Orson Welles, Citizen Kane, 1941

in The Reenactment Studies Reader, eds. Vanessa Agnew, Jonathan Lamb, and Juliane Tomann (London and New York: Routledge, forthcoming).

[In lieu of an abstract, here is the opening paragraph]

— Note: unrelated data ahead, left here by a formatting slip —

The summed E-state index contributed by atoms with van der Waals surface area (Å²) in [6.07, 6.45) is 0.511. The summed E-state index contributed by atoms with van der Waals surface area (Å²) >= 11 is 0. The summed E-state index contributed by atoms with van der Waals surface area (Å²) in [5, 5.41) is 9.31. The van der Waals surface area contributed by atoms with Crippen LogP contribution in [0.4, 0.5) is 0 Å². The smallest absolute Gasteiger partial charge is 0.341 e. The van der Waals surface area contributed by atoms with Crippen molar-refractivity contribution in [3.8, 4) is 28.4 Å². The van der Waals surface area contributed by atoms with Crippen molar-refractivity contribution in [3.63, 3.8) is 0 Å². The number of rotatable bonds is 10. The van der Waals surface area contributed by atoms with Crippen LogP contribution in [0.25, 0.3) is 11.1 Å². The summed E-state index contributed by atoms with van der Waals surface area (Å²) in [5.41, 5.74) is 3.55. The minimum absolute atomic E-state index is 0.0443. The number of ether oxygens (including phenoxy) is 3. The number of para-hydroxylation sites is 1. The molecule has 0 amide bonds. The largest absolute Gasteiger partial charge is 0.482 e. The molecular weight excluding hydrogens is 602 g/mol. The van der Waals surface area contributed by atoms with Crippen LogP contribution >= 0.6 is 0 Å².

Nostalgia designates a domain of historical practice that is often said to be antithetical to historiography’s production of historical meaning.Whereas this latter mode is typically predicated upon the exercise of reason, narrative figuration, historical distance, and a focus on shared experience, nostalgia designates a mode that prioritizes affect, imagery, intimacy with and absorption in the past, and autobiographical experience. In other words, nostalgia belongs to, as philosopher Steven Galt Crowell puts it,“spectral history—not the story of the public unfolding of a self, but an experience of the past as impossibly one’s own, a return of the dead, evidence of the ego’s resistance to the all-unifying structure of time” (Crowell, 1999, p. 84; emphasis in original). It is on the basis of its particular weave of desire with emotion, memory and commemoration, body and embodiment, and the quest for authenticity that nostalgia is frequently linked with practices of reenactment, and often distrusted by historians, anthropologists, poststructuralists, and others who use negative valuations of the concept to shore up their own group identities.